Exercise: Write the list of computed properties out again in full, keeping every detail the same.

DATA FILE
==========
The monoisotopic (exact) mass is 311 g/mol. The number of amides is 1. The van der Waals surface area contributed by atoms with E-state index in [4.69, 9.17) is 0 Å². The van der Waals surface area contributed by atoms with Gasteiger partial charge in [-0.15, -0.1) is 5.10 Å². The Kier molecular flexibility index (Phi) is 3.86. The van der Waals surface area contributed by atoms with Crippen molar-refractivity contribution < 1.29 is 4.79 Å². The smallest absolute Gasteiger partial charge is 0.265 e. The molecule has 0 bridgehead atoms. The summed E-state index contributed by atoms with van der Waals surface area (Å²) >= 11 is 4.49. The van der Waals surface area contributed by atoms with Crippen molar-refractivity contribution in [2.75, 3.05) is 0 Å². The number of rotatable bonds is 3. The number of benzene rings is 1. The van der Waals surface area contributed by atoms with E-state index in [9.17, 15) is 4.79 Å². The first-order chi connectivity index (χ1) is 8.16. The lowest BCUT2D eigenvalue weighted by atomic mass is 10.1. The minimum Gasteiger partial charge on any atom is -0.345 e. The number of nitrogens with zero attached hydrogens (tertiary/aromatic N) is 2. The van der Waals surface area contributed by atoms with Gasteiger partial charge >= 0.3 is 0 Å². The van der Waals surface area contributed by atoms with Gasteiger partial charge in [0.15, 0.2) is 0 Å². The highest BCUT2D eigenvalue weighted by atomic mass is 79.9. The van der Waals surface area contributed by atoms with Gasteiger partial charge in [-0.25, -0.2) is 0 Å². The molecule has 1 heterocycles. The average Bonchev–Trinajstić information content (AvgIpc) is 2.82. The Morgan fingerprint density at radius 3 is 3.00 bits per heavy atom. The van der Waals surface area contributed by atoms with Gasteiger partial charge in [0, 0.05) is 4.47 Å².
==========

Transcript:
The monoisotopic (exact) mass is 311 g/mol. The number of amides is 1. The van der Waals surface area contributed by atoms with E-state index in [4.69, 9.17) is 0 Å². The van der Waals surface area contributed by atoms with Gasteiger partial charge in [-0.15, -0.1) is 5.10 Å². The Kier molecular flexibility index (Phi) is 3.86. The van der Waals surface area contributed by atoms with Crippen molar-refractivity contribution < 1.29 is 4.79 Å². The smallest absolute Gasteiger partial charge is 0.265 e. The molecule has 0 bridgehead atoms. The summed E-state index contributed by atoms with van der Waals surface area (Å²) >= 11 is 4.49. The van der Waals surface area contributed by atoms with Crippen molar-refractivity contribution in [2.75, 3.05) is 0 Å². The number of rotatable bonds is 3. The number of benzene rings is 1. The van der Waals surface area contributed by atoms with E-state index in [9.17, 15) is 4.79 Å². The first-order chi connectivity index (χ1) is 8.16. The lowest BCUT2D eigenvalue weighted by atomic mass is 10.1. The minimum Gasteiger partial charge on any atom is -0.345 e. The number of nitrogens with zero attached hydrogens (tertiary/aromatic N) is 2. The van der Waals surface area contributed by atoms with Gasteiger partial charge >= 0.3 is 0 Å². The van der Waals surface area contributed by atoms with Gasteiger partial charge in [0.15, 0.2) is 0 Å². The highest BCUT2D eigenvalue weighted by atomic mass is 79.9. The van der Waals surface area contributed by atoms with Gasteiger partial charge in [-0.25, -0.2) is 0 Å². The molecule has 1 heterocycles. The average Bonchev–Trinajstić information content (AvgIpc) is 2.82. The Morgan fingerprint density at radius 3 is 3.00 bits per heavy atom. The van der Waals surface area contributed by atoms with Gasteiger partial charge in [0, 0.05) is 4.47 Å².